News

July 12, 2017

In the News: NMMC Transfer Center Coordinates Behind the Scenes

TUPELO – A small group of North Mississippi Medical Center staff members touch every patient admitted to hospital without ever being seen.

The registered nurses and dispatchers who work in the transfer center serve as the medical equivalent of air traffic controllers, coordinating a complex ballet patient admissions, discharges, patient rooms, ambulances and resources.

“They play an intricate part of every patient’s experience, but no one ever sees them,” said Luke West, director of physician practice and transfer center.

 Next year, the transfer center is slated for big changes, moving beyond managing the 650 patient beds in Tupelo. The staff will move to a larger space, and the name will change to the patient logistics command center as they begin managing the five community hospitals in the North Mississippi Health Services system, West said.

“It will help us work together better as a system,” West said. “The goal is to go live in January” adding one hospital at a time.

Just managing NMMC-Tupelo, the center stays busy, averaging 1,200 patient admissions and 30,000 calls a month, said Tonya Scarbrough, transfer center nurse manager.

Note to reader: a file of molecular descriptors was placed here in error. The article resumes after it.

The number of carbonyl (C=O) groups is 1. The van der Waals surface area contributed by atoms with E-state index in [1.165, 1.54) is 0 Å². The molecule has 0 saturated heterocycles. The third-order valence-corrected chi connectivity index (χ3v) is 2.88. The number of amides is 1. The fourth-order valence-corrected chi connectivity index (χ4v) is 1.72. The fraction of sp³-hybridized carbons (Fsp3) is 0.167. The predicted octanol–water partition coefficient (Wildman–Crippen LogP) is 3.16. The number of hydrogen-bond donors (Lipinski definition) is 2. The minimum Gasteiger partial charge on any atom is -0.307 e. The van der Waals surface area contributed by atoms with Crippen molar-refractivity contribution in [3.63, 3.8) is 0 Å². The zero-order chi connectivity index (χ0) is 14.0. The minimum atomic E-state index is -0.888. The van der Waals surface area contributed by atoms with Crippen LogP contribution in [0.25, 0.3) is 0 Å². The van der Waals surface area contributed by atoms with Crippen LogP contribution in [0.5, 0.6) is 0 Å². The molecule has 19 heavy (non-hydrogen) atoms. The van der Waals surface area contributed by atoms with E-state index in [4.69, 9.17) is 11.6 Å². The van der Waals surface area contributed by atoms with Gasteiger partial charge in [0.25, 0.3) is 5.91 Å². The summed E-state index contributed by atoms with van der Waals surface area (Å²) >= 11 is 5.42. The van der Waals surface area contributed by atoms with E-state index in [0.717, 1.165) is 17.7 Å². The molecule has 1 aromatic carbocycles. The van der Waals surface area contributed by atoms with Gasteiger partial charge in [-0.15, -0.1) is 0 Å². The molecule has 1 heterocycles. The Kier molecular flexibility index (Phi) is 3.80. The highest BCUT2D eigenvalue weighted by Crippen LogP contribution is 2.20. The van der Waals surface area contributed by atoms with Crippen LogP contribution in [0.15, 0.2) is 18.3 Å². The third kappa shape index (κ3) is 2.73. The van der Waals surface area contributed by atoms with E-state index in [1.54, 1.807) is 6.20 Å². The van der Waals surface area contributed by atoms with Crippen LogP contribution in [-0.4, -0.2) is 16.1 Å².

The transfer center is always open. Typically there are about five dispatchers and two nurses on duty in the transfer center, each handling a different aspect of moving patients where they need to go at NMMC-Tupelo’s main unit, Women’s Hospital and Behavioral Health Center.

“Every piece works together,” said Barry Kelly, dispatch supervisor.

They handle the ambulances in Lee, Itawamba and Pontotoc counties, calling in the medical helicopter as necessary. They coordinate the ambassadors, who provide the internal transportation for patients.

They signal environmental services when rooms are ready to be cleaned.

 The nurses take calls from physicians, clinics and hospitals, arranging for incoming patients as well as admissions from emergency department. They keep a sharp eye on intensive care and step-down units, where patients need higher level of care.

“We call it a chess game,” said Colleen Jones, a transfer center nurse. “It’s a constant back and forth, watching five programs.”

Color-coded monitors tell them what patients are ready to be transferred or discharged. They can see what rooms are cleaned and ready to go, which ones are waiting for repairs.

“Our goal is to get the patient to the right place, at the right time, with the right team for the right amount of time,” West said.

 

 

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